By Mark Saleski
It can be a tough thing to witness an aging musician head toward (or past) the point of no return. For me, the worst example was Miles. Sure he played that concert with Quincy at Montreux but the power behind the man with the horn just wasn't there.
There are counterexamples out there. Ornette Coleman's Sound Grammar was a stunner. Frank Lowe's final recording with violinist Billy Bang is right there as well. What makes Above and Beyond (recorded in 2003) that much more amazing is that Lowe had been suffering from lung cancer for quite some time; he succumbed to the disease later that year.
Listening to these long form compositions, you would never know that Lowe was in a state of physical decline. On his own Nothing But Love," Lowe's sax maintains a warm and burnished tone throughout. On The opening Silent Observation," Lowe and Bang take a quick unison turn through the main theme before Lowe splits off to build a long solo that slowly builds in intensity. Lowe employs sounds that manage to span an almost Paul Desmond-like hush all the way to some upper register squeals. Bang is certainly Lowe's equal here, taking a solo that almost comes apart at the seams with its ferocity.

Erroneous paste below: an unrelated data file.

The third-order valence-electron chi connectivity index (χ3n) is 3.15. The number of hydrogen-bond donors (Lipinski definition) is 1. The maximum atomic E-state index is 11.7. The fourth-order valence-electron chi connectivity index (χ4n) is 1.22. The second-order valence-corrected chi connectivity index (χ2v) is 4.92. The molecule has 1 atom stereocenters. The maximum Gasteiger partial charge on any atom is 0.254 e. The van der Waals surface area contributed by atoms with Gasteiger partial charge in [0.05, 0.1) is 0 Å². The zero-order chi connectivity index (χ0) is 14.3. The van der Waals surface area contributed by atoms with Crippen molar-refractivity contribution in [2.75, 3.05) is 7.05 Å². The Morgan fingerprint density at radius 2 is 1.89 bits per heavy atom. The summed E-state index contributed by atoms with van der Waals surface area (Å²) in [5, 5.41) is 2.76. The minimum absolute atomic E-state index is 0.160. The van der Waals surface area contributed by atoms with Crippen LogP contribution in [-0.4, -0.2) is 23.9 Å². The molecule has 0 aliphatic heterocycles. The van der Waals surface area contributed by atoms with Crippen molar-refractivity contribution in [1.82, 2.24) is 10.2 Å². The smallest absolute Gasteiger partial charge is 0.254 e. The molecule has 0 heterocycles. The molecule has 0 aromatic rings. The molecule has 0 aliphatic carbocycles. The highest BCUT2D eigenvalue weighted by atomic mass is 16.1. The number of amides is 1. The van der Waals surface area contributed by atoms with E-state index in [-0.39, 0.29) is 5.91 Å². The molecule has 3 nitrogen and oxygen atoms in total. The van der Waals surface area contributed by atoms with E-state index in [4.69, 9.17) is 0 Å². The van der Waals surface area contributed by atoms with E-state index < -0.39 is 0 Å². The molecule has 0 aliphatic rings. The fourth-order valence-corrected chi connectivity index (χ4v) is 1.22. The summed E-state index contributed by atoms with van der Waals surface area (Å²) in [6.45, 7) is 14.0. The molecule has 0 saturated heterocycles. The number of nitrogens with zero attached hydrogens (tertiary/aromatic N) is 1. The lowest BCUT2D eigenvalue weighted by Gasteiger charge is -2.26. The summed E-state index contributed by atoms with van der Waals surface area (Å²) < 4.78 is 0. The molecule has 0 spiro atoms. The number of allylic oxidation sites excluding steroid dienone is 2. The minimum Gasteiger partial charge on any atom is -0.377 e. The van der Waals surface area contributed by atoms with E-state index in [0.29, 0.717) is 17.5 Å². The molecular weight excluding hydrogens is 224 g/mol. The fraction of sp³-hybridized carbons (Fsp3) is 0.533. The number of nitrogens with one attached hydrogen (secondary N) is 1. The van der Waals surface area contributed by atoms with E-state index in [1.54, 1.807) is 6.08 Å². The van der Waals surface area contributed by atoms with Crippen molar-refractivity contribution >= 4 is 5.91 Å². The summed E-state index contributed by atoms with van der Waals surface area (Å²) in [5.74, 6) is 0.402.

[SOMETHING ELSE! APPRECIATION: Having seen up close the violence and destruction of war, Billy Bang is remembered for promoting peace through his music.]
The closing At Play In The Fields Of The Lord" can be heard as a companion piece to Silent Observation." With somewhat similar tempos and harmonic development, the two compositions are fine and inspiring examples of what this pair could do, not only on that night but on their many previous collaborations.
It's Dark Silhouette" that's the centerpiece of this concert. Pianist Andrew Bemkey ratchets up the tension by beginning with a lengthy (five minutes or so) solo section that at points heads into Cecil Taylor territory. This gives way to the snakey theme layed down by bassist Todd Nicholson before Bang launches his elegant and bluesy solo. Lowe runs with that motif but soon leaps into the land of extended technique with interval jumps, more upper register righteousness, and even some textured valve clatter.
It was Frank Lowe's wish that this concert recording see the light of day. Obviously, he knew that something special happened that night in 2003. Many thanks to Billy Bang, who himself passed last April, for championing this idea.
The jazz world misses Frank Lowe but at least we have this document of the man's creative powers.